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12-03-2014, 04:42 PM   #1
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Grad ND filter question

I get the concept behind graduated ND filters, and the effect they give. Here's what I don't understand: the "graduated" part of the filter is basically happening horizontally (unless you're holding it sideways, of course). That's all well and good if you're shooting a scene where the horizon is more or less flat. You can apply ND effect to the sky, and not to the ground, or ocean, or whatever. But what if the horizon is not...well, horizontal. Mountains, maybe, or trees, or anything poking up into the ND part of the filter. Will they be underexposed? Or not? Do you fix it in the darkroom or PP? Is there not enough difference to worry about?

12-03-2014, 05:00 PM   #2
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I only use them when the horizon is (almost) flat. If not you can tell the difference and the picture looks funny
12-03-2014, 05:01 PM   #3
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QuoteOriginally posted by Lenscap Quote
That's all well and good if you're shooting a scene where the horizon is more or less flat. You can apply ND effect to the sky, and not to the ground, or ocean, or whatever.
Yep.
QuoteOriginally posted by Lenscap Quote
But what if the horizon is not...well, horizontal. Mountains, maybe, or trees, or anything poking up into the ND part of the filter. Will they be underexposed?
Yep.
QuoteOriginally posted by Lenscap Quote
Do you fix it in the darkroom or PP?
Yes, with masking but if you are going to have to do that anyway I prefer to just bracket and blend in software.
QuoteOriginally posted by Lenscap Quote
Is there not enough difference to worry about?
Sometimes it just does not make much difference, it depends on the difference in brightness between the sky and the not sky, as well as the strength of the ND grad and whether it is hard or soft.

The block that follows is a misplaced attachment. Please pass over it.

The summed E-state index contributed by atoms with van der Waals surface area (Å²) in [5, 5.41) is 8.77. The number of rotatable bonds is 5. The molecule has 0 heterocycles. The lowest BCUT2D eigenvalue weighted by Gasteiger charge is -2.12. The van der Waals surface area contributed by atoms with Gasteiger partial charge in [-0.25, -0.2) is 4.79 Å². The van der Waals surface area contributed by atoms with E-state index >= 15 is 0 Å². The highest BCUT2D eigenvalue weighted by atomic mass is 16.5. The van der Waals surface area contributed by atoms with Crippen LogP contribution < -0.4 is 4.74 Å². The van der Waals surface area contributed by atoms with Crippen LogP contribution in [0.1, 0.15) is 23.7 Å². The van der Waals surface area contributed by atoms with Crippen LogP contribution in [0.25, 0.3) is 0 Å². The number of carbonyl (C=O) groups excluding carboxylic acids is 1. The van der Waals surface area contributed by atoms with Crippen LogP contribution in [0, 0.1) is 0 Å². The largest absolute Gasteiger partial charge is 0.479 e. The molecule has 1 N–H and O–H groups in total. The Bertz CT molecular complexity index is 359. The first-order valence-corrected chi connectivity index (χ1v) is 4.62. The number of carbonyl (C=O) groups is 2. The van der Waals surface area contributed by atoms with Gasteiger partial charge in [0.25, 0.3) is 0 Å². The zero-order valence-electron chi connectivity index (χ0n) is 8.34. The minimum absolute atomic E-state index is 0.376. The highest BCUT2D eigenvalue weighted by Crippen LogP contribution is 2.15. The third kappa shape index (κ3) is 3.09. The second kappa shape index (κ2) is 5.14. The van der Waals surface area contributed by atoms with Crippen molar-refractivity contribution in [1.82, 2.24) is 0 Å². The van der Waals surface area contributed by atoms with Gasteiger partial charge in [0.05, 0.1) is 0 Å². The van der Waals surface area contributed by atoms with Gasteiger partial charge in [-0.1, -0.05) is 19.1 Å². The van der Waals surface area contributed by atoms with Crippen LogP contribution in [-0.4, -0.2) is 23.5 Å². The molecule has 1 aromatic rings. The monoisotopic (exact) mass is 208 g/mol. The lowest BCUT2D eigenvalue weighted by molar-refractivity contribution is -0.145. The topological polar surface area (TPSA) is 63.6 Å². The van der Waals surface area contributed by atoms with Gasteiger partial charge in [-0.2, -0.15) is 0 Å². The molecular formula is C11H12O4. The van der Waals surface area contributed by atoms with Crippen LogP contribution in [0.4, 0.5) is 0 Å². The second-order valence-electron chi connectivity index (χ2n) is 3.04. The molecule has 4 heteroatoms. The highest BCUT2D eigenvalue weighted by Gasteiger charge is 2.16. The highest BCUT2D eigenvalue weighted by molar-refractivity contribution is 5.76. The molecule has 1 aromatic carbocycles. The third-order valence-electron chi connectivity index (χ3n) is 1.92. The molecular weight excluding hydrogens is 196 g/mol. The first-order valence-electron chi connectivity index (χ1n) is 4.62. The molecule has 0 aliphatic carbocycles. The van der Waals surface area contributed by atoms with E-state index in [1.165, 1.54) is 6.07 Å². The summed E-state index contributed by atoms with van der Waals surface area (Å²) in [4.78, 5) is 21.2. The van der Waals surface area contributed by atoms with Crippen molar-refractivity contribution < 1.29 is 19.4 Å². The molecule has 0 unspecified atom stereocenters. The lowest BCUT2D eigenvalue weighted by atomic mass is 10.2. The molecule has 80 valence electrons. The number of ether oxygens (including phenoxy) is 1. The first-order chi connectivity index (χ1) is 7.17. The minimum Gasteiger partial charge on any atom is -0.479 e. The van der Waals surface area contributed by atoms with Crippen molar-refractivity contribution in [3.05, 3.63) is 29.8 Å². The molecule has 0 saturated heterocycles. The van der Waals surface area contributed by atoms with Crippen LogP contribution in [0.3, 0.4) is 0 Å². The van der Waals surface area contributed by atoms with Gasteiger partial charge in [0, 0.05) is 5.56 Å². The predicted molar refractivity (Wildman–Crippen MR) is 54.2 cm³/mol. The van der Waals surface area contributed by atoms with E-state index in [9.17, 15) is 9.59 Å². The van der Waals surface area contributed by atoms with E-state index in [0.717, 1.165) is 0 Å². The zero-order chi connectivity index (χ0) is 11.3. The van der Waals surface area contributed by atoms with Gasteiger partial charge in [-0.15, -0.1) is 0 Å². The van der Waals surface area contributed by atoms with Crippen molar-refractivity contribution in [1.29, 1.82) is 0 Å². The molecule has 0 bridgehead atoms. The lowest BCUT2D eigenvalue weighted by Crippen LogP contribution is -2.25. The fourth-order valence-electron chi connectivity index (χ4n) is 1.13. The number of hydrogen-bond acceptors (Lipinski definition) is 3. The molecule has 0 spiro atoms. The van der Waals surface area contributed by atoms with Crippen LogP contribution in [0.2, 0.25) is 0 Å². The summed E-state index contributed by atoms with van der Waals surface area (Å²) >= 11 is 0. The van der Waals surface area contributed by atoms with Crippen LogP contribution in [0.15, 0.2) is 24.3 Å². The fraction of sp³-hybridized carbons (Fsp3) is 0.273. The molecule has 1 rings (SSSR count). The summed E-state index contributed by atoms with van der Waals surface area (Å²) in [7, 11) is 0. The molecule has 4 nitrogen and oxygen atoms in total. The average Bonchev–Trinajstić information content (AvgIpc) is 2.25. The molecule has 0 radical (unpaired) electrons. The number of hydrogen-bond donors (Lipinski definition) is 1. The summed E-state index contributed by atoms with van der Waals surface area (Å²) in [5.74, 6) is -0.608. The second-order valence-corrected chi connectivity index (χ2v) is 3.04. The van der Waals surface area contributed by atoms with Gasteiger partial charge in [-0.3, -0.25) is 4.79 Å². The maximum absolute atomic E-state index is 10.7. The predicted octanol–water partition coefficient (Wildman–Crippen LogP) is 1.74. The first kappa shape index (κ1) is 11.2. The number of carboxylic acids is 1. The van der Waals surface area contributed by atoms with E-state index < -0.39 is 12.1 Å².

I use ND grads if there is a reasonably horizontal horizon. If there are rough mountains or other non-horizontal parts I just shoot it bracketed and combine in software.
12-03-2014, 05:06 PM   #4
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Also, just because the horizon is flat, it does not mean that you will place the filter correctly. It may look ok in the camera screen but once you look in the computer monitor you may realize that you may have placed it in such a way that the dark portion is too high or too low. Turning on Live View and then slowly moving the filter down into the filter holder works best. [Assuming you are using rectangular/square filters on a filter holder like Cokin etc]. It takes some practice to get even this right.

12-03-2014, 05:12 PM - 1 Like   #5
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QuoteOriginally posted by psychdoc Quote
Turning on Live View and then slowly moving the filter down into the filter holder works best. [Assuming you are using rectangular/square filters on a filter holder like Cokin etc]. It takes some practice to get even this right.
You can also use a bit of cardboard sized to fit or cover the filter with solid paper until you get it in the right place. Then remove the paper or replace the cardboard with the filter. It does take a bit of fiddling to get it right.
12-03-2014, 05:14 PM   #6
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A couple of tutorial-type comments. And as others note, you have a second option of bracketing/blending or, rather, minimal HDR. (Minimal, please!)

Using Graduated Neutral Density Filters
Understanding Graduated Neutral Density Filters
12-03-2014, 05:16 PM   #7
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Thanks. I don't even have PP software, and turning on live view for me is putting my eye to the VF on the ol' KX. Sounds like for me, a grad ND would only be useful when the horizon has the common decency to be horizontal.